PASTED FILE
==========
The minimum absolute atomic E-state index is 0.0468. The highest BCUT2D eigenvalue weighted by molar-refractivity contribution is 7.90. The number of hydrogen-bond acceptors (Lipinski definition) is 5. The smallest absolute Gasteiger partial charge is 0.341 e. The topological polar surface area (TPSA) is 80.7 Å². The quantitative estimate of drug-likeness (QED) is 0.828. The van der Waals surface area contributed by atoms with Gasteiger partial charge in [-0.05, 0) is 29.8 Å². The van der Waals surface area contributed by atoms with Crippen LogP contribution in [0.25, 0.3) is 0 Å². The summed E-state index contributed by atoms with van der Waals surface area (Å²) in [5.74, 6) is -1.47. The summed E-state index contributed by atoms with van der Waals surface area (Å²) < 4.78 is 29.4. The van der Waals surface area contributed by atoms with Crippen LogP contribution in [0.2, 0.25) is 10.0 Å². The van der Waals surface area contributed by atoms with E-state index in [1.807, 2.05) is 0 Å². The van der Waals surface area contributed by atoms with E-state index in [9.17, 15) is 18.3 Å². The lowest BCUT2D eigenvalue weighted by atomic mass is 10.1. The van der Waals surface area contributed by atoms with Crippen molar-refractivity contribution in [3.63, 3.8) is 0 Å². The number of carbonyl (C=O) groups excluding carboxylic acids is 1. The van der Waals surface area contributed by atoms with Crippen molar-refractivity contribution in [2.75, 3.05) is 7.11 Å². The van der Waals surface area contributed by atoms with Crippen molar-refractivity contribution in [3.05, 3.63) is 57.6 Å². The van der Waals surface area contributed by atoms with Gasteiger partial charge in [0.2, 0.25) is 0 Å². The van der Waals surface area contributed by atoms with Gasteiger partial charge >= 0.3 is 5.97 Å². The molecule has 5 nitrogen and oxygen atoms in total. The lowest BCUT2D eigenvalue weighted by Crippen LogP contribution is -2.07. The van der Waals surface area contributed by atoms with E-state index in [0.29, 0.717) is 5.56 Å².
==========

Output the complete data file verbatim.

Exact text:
The minimum absolute atomic E-state index is 0.0468. The highest BCUT2D eigenvalue weighted by molar-refractivity contribution is 7.90. The number of hydrogen-bond acceptors (Lipinski definition) is 5. The smallest absolute Gasteiger partial charge is 0.341 e. The topological polar surface area (TPSA) is 80.7 Å². The quantitative estimate of drug-likeness (QED) is 0.828. The van der Waals surface area contributed by atoms with Gasteiger partial charge in [-0.05, 0) is 29.8 Å². The van der Waals surface area contributed by atoms with Crippen LogP contribution in [0.25, 0.3) is 0 Å². The summed E-state index contributed by atoms with van der Waals surface area (Å²) in [5.74, 6) is -1.47. The summed E-state index contributed by atoms with van der Waals surface area (Å²) < 4.78 is 29.4. The van der Waals surface area contributed by atoms with Crippen LogP contribution in [0.2, 0.25) is 10.0 Å². The van der Waals surface area contributed by atoms with E-state index in [1.807, 2.05) is 0 Å². The van der Waals surface area contributed by atoms with E-state index in [9.17, 15) is 18.3 Å². The lowest BCUT2D eigenvalue weighted by atomic mass is 10.1. The van der Waals surface area contributed by atoms with Crippen molar-refractivity contribution in [3.63, 3.8) is 0 Å². The number of carbonyl (C=O) groups excluding carboxylic acids is 1. The van der Waals surface area contributed by atoms with Crippen molar-refractivity contribution in [2.75, 3.05) is 7.11 Å². The van der Waals surface area contributed by atoms with Crippen molar-refractivity contribution in [3.05, 3.63) is 57.6 Å². The van der Waals surface area contributed by atoms with Gasteiger partial charge in [0.2, 0.25) is 0 Å². The van der Waals surface area contributed by atoms with Gasteiger partial charge >= 0.3 is 5.97 Å². The molecule has 5 nitrogen and oxygen atoms in total. The lowest BCUT2D eigenvalue weighted by Crippen LogP contribution is -2.07. The van der Waals surface area contributed by atoms with E-state index in [0.29, 0.717) is 5.56 Å².